In a New York Times article, Jim Rutenberg characterized the White House's ploy of using flatly false, straw-man arguments and the Democrats' reaction to it as a difference of perception, rather than as Democrats accurately accusing the Bush administration of misrepresenting their arguments. Additionally, Rutenberg forwarded a second Republican rhetorical deception -- distancing the party from terminology it coined, "stay the course," later found to be troublesome.
Fox News dedicated its coverage of an interview of President Clinton by Chris Wallace to portraying Wallace as the victim, while depicting Clinton as having a "complete meltdown," an "angry explosion," a "volcanic reaction," and as going on a "tirade" during the interview.
ABC's World News Sunday reported Rev. Jerry Falwell's September 22 attack comparing Sen. Hillary Rodham Clinton to "Lucifer" and quoted Tony Perkins attacking Democrats who discuss their faith. ABC did not, however, include Clinton's response to Falwell's comments, nor did the network note that for all of Perkins's talk of a "disconnect" between Democratic faith and policy, some religious groups have identified what they say are inconsistencies between Christian tenets and GOP policies as well.
Matt Lauer failed to ask Sen. John McCain if he still trusts the White House to abide by the terms of a deal on detainee treatment, in light of President Bush's signing statement accompanying McCain's anti-torture bill in December 2005.
Less than two weeks after it was revealed that The Weekly Standard's Stephen Hayes had been chosen to write an official biography of Dick Cheney, the Senate Intelligence Committee released a postwar report on Iraq's weapons programs and its purported links to terrorism that thoroughly debunked the claim -- repeatedly advanced by Hayes -- that there existed a connection between the government of Saddam Hussein, Al Qaeda, and 9-11.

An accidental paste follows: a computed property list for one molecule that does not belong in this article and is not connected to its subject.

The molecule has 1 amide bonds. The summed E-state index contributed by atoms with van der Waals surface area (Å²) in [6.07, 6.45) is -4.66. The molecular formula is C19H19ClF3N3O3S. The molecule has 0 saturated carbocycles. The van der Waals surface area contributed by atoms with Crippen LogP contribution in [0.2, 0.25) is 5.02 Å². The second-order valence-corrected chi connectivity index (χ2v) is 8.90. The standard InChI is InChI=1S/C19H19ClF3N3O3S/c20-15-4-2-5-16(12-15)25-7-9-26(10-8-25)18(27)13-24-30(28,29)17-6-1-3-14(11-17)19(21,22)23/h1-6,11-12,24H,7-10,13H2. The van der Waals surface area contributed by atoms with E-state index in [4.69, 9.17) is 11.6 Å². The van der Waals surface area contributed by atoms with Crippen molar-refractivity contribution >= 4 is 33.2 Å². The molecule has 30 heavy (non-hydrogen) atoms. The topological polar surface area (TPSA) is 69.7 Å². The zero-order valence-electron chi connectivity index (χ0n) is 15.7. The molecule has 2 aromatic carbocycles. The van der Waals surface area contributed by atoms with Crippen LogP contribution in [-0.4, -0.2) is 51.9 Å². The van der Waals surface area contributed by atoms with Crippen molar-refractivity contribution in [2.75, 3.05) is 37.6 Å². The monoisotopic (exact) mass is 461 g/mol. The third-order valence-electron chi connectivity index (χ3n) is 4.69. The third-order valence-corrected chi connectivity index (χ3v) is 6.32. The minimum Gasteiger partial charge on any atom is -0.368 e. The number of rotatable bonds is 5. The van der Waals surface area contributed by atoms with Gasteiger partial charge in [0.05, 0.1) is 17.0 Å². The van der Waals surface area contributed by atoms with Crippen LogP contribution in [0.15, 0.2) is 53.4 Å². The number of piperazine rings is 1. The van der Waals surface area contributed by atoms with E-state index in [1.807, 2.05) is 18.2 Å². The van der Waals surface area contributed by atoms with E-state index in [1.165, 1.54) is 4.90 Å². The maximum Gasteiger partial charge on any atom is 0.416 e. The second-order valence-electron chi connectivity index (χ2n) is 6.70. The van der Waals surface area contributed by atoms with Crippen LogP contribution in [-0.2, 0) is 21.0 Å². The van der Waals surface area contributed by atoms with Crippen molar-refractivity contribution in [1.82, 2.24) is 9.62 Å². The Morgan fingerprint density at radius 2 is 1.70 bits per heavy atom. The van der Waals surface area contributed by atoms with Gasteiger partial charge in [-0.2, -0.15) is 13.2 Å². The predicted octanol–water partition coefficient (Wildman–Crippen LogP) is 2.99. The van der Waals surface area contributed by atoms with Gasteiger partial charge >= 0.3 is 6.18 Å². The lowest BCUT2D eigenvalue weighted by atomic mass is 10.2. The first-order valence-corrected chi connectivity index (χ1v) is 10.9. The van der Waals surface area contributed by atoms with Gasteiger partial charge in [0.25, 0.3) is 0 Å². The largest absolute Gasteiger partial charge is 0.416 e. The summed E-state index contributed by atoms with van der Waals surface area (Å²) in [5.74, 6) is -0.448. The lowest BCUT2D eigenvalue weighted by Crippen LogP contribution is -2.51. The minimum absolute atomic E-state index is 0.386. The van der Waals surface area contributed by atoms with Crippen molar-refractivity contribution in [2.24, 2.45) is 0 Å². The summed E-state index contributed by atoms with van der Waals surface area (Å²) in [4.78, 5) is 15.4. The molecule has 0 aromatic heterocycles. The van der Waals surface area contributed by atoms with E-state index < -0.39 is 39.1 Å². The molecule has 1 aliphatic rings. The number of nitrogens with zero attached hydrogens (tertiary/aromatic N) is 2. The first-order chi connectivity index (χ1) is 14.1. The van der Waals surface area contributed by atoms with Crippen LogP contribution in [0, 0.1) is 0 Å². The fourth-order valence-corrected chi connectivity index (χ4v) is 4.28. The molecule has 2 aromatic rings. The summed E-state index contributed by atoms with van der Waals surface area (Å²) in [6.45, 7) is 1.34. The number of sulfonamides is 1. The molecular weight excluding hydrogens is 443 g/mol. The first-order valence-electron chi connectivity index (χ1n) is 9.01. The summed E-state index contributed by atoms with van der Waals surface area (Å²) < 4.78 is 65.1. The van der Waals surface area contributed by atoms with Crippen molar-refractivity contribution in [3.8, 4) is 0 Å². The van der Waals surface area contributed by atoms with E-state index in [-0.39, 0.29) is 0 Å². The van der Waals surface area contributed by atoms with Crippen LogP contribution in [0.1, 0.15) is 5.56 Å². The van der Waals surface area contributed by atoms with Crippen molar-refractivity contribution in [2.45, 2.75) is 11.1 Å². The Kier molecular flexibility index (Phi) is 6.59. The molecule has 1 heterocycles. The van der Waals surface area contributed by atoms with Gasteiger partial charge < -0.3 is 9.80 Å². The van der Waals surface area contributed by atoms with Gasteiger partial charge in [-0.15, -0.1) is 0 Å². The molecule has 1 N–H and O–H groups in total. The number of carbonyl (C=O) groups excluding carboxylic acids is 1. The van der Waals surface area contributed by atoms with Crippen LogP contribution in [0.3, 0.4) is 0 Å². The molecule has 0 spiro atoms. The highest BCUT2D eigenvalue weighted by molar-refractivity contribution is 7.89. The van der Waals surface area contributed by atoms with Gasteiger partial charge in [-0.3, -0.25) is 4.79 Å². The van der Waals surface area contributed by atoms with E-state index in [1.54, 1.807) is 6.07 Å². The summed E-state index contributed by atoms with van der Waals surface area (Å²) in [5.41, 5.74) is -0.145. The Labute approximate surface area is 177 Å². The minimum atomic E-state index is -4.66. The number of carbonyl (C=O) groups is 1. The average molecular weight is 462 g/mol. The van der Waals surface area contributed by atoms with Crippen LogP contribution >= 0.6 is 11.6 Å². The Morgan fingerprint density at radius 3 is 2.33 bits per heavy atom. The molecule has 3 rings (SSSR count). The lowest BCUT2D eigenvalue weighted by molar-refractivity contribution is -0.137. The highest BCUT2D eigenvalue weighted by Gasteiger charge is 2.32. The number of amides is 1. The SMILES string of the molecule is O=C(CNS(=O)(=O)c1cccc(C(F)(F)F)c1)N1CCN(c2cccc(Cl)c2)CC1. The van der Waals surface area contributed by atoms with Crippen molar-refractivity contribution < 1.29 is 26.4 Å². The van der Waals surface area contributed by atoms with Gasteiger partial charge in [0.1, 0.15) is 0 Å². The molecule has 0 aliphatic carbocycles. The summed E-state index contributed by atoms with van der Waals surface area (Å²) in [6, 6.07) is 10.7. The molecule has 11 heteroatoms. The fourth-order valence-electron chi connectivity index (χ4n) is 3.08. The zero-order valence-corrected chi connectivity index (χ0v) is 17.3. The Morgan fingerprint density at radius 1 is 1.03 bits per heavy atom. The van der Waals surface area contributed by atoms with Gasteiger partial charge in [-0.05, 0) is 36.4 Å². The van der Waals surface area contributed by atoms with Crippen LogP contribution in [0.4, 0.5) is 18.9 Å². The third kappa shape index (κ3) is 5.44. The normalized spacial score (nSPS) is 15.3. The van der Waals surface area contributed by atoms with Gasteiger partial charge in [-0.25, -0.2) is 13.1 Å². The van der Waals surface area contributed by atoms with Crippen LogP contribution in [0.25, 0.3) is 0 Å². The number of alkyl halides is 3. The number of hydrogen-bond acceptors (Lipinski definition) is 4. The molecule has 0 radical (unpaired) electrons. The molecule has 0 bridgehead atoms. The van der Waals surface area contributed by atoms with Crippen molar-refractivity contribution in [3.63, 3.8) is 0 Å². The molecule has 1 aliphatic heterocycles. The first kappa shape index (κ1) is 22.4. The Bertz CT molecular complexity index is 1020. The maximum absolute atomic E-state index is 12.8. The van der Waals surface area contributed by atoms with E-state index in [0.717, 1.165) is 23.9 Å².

President Bush offered many evasive answers during a September 15 press conference, but members of the White House press corps continued a pattern of failing to follow up each other's questions regardless of how unresponsive Bush had been to the previous question.
Washington Post staff writer Jonathan Weisman reported that the Senate Judiciary Committee approved a GOP bill that would essentially codify the Bush administration's warrantless domestic surveillance program. But Weisman ignored a bipartisan bill passed by the same committee that would reaffirm the Foreign Intelligence Surveillance Act, which requires court approval for all domestic eavesdropping for foreign intelligence purposes.
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Following the disclosure by Newsweek that former Deputy Secretary of State Richard Armitage was columnist Robert Novak's original source for Valerie Plame's identity, a Washington Post editorial asserted that this revelation proved "untrue" the notion that White House officials disclosed Plame's identity to reporters in an effort to "ruin [Plame's] career" and "punish" her husband, former ambassador Joseph C. Wilson IV.
Numerous media figures have asserted that a recent report purportedly identifying former deputy Secretary of State Richard Armitage as Robert Novak's original source for Valerie Plame's identity as a CIA operative prove that Karl Rove and I. Lewis "Scooter" Libby were not involved in the leak of her identity. However, Armitage's role as Novak's first source is not inconsistent with Rove's and Libby's involvements in the leak -- both were original sources of the information for two other reporters.
MSNBC host Tucker Carlson declared that "as far as I know, the [Bush] administration hasn't been blaming mayors and governors" for the government's poor response to Hurricane Katrina. In fact, the White House's strategy of shifting blame to Louisiana officials for the poor response to Katrina has been well documented.